Taiwanese Study Shows that Green Tea Consumption Lowers the Risk of Lung Cancer.
A study published in January of 2010 shows that green tea consumption is inversely related to the development of cancerous tumors in human lung tissue. Put simply, this means that people who drink or eat green tea seem to be far less likely to develop lung cancer, whether they are cigarette smokers or not.
The researchers followed a group of 510 patients, 170 of which had been previously diagnosed with lung cancer. They then asked each patient a series of questions about his or her green tea intake, smoking habits, dietary habits, and other lifestyle factors. They also screened each patient for genetic predispositions to lung cancer.
At the end of the study, the researchers found that patients who drank at least one cup of green tea each day were five times less likely to develop lung cancer than patients who did not, even after adjusting for other lifestyle factors. Even more interestingly, the researchers found that smokers who drank green tea were thirteen times less likely to develop lung tumors than smokers who did not drink green tea.
However, the researchers also stressed that while green tea may prevent smokers from developing tumors, smoking is still a major health risk whether green tea is consumed or not. Green tea drinkers who were also non-smokers are still far less likely to get lung cancer than green tea drinkers who smoked; hence, while drinking green tea certainly has health benefits, it should not be taken as a license to smoke tobacco without fear.
The researchers also found that even in patients with a genetic predisposition to lung cancer, drinking green tea greatly reduced the risk of developing new lung tumors.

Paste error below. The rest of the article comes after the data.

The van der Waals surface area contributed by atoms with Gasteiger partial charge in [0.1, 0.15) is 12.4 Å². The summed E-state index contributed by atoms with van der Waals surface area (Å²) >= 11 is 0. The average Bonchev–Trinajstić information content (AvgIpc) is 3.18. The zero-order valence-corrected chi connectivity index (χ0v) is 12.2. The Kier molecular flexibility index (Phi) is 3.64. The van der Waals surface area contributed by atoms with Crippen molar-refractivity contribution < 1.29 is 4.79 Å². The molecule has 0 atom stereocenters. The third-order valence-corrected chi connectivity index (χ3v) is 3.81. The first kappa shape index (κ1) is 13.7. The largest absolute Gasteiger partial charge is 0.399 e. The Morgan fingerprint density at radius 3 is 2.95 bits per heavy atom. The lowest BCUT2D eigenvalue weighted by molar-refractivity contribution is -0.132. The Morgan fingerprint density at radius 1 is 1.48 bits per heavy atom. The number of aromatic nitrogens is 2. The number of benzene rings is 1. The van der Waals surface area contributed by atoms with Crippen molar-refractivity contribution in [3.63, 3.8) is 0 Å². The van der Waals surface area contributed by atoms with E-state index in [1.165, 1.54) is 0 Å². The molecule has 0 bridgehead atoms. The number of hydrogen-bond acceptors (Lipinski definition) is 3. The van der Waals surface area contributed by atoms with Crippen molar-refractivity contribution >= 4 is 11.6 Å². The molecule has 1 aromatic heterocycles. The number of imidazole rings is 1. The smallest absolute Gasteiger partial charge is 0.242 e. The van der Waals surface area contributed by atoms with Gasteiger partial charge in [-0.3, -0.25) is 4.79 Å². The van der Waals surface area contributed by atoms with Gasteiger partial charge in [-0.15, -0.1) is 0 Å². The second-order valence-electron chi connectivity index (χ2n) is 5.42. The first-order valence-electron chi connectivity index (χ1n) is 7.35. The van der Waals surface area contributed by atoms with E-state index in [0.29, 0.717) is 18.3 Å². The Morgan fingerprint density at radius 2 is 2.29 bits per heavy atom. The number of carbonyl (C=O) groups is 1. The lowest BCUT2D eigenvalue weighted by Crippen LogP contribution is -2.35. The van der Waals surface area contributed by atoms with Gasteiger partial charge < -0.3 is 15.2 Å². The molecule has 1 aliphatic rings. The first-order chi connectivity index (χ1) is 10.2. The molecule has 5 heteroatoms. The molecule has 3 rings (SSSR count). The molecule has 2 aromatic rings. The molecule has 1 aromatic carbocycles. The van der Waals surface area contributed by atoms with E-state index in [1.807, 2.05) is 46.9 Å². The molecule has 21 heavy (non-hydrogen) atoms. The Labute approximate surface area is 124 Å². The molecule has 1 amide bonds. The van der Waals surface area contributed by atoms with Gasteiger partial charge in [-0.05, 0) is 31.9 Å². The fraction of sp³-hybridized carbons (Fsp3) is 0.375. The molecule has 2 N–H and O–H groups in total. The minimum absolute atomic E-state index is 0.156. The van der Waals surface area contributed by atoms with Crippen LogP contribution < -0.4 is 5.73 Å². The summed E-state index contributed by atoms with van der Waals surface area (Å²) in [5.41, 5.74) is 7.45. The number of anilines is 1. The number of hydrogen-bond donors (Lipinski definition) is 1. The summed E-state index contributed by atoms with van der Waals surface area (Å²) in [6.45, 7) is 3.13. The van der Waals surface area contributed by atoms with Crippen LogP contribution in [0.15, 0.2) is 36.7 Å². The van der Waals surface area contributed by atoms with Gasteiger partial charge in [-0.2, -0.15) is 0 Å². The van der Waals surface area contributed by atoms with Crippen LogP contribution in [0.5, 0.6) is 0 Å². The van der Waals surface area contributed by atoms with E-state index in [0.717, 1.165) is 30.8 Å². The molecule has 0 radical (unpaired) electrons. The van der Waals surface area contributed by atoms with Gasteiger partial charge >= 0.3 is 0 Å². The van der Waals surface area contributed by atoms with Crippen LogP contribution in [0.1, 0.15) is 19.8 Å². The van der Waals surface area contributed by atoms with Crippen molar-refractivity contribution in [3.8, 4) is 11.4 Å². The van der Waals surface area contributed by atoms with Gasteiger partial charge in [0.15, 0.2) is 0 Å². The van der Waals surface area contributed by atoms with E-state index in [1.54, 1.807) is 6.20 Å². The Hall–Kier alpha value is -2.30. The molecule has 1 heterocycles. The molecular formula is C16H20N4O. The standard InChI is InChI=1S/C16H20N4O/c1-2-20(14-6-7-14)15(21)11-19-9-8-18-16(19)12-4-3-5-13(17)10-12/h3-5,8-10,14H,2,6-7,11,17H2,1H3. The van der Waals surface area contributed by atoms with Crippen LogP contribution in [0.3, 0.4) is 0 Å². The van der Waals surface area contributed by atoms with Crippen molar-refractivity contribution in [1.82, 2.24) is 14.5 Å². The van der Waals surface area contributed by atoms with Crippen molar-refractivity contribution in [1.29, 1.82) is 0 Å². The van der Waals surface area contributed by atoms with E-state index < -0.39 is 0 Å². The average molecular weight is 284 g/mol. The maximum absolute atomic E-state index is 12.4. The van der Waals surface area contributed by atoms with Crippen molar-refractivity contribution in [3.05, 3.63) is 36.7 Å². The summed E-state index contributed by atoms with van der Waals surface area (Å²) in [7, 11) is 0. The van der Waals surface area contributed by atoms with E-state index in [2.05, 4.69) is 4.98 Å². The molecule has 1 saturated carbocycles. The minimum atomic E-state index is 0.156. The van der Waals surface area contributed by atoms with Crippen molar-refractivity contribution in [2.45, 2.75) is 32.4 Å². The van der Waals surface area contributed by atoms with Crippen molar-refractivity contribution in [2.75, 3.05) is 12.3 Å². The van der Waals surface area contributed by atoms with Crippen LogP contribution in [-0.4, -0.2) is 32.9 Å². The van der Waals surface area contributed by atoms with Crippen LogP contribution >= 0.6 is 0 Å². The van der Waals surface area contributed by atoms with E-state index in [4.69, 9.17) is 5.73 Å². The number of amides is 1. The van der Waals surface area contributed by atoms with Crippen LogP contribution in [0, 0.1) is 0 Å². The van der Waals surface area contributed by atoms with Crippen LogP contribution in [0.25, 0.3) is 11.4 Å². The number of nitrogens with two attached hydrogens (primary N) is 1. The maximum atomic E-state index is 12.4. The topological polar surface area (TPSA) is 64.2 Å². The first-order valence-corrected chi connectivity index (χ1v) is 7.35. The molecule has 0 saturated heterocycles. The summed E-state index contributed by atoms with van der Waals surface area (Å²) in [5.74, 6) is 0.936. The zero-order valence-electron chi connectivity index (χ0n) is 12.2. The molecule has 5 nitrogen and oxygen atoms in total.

Other earlier reports also seem to confirm these results. For example, a report published in 1992 by Japanese researchers shows that mice treated with potent toxins from tobacco smoke develop cancer at a slower rate if they are also given a supplement of green tea or extracted EGCg (the primary compound found in green tea). In the report, mice given the toxins alone developed an average of 22.5 lung tumors, while mice given the toxins along with green tea developed an average of 12.2 lung tumors per mouse, a nearly 50% reduction.
A 2007 study found similar results in laboratory based tests with isolated human lung cancer cells. In this study, the cancer cells were subjected to incubation with EGCg, the main component of green tea. The researchers found that the cancer cells were unable to reproduce in the same way as before and were greatly inhibited, indicating that EGCg might be effective in stopping or slowing the spread of lung cancer.
Although further research is certainly needed, these three reports indicate that green tea, and in particular the compound known as EGCg, may be effective in preventing lung cancer, stemming its spread, or both. This is good news for green tea drinkers, as EGCg is widely available in brewed green tea. However, it should also be noted that EGCg is as much as 100 times more concentrated in the whole tea leaves out of which green tea is brewed. For this reason, some people are now considering adopting traditional Asian dishes, which make use of whole green tea leaves as an ingredient.
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